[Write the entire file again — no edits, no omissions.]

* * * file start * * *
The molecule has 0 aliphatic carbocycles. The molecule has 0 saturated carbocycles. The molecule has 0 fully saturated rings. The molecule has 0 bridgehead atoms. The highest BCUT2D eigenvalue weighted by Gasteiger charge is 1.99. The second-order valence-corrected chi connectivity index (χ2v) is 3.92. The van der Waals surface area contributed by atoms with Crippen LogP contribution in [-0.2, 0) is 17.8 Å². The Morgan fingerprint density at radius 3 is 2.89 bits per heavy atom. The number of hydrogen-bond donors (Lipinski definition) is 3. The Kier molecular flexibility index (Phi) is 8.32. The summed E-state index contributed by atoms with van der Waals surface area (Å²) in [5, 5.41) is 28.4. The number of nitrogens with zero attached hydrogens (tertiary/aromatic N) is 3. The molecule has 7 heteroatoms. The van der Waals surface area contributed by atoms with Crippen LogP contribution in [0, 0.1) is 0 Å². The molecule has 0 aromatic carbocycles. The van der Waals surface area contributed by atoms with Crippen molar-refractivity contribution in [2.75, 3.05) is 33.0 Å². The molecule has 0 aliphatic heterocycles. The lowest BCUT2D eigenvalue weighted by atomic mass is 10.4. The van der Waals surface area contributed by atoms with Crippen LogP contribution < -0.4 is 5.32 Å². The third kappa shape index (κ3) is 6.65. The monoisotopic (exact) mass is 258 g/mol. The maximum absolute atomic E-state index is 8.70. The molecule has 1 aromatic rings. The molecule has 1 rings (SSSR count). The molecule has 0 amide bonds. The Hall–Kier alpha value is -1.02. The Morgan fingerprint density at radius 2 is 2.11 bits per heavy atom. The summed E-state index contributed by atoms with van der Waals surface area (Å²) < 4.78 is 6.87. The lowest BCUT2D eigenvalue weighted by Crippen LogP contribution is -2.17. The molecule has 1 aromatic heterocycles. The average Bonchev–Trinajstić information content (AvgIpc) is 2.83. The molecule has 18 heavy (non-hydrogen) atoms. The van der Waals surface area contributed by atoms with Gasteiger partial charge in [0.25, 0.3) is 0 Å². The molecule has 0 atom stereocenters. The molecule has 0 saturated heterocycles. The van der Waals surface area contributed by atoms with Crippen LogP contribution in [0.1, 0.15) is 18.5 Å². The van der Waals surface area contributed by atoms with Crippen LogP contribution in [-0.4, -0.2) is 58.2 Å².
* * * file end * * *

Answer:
The molecule has 0 aliphatic carbocycles. The molecule has 0 saturated carbocycles. The molecule has 0 fully saturated rings. The molecule has 0 bridgehead atoms. The highest BCUT2D eigenvalue weighted by Gasteiger charge is 1.99. The second-order valence-corrected chi connectivity index (χ2v) is 3.92. The van der Waals surface area contributed by atoms with Crippen LogP contribution in [-0.2, 0) is 17.8 Å². The Morgan fingerprint density at radius 3 is 2.89 bits per heavy atom. The number of hydrogen-bond donors (Lipinski definition) is 3. The Kier molecular flexibility index (Phi) is 8.32. The summed E-state index contributed by atoms with van der Waals surface area (Å²) in [5, 5.41) is 28.4. The number of nitrogens with zero attached hydrogens (tertiary/aromatic N) is 3. The molecule has 7 heteroatoms. The van der Waals surface area contributed by atoms with Crippen LogP contribution in [0, 0.1) is 0 Å². The molecule has 0 aromatic carbocycles. The van der Waals surface area contributed by atoms with Crippen molar-refractivity contribution in [2.75, 3.05) is 33.0 Å². The molecule has 0 aliphatic heterocycles. The lowest BCUT2D eigenvalue weighted by atomic mass is 10.4. The van der Waals surface area contributed by atoms with Crippen LogP contribution < -0.4 is 5.32 Å². The third kappa shape index (κ3) is 6.65. The monoisotopic (exact) mass is 258 g/mol. The maximum absolute atomic E-state index is 8.70. The molecule has 1 aromatic rings. The molecule has 1 rings (SSSR count). The molecule has 0 amide bonds. The Hall–Kier alpha value is -1.02. The Morgan fingerprint density at radius 2 is 2.11 bits per heavy atom. The summed E-state index contributed by atoms with van der Waals surface area (Å²) < 4.78 is 6.87. The lowest BCUT2D eigenvalue weighted by Crippen LogP contribution is -2.17. The molecule has 1 aromatic heterocycles. The average Bonchev–Trinajstić information content (AvgIpc) is 2.83. The molecule has 18 heavy (non-hydrogen) atoms. The van der Waals surface area contributed by atoms with Gasteiger partial charge in [0.25, 0.3) is 0 Å². The molecule has 0 atom stereocenters. The molecule has 0 saturated heterocycles. The van der Waals surface area contributed by atoms with Crippen LogP contribution in [0.1, 0.15) is 18.5 Å². The van der Waals surface area contributed by atoms with Crippen LogP contribution in [-0.4, -0.2) is 58.2 Å².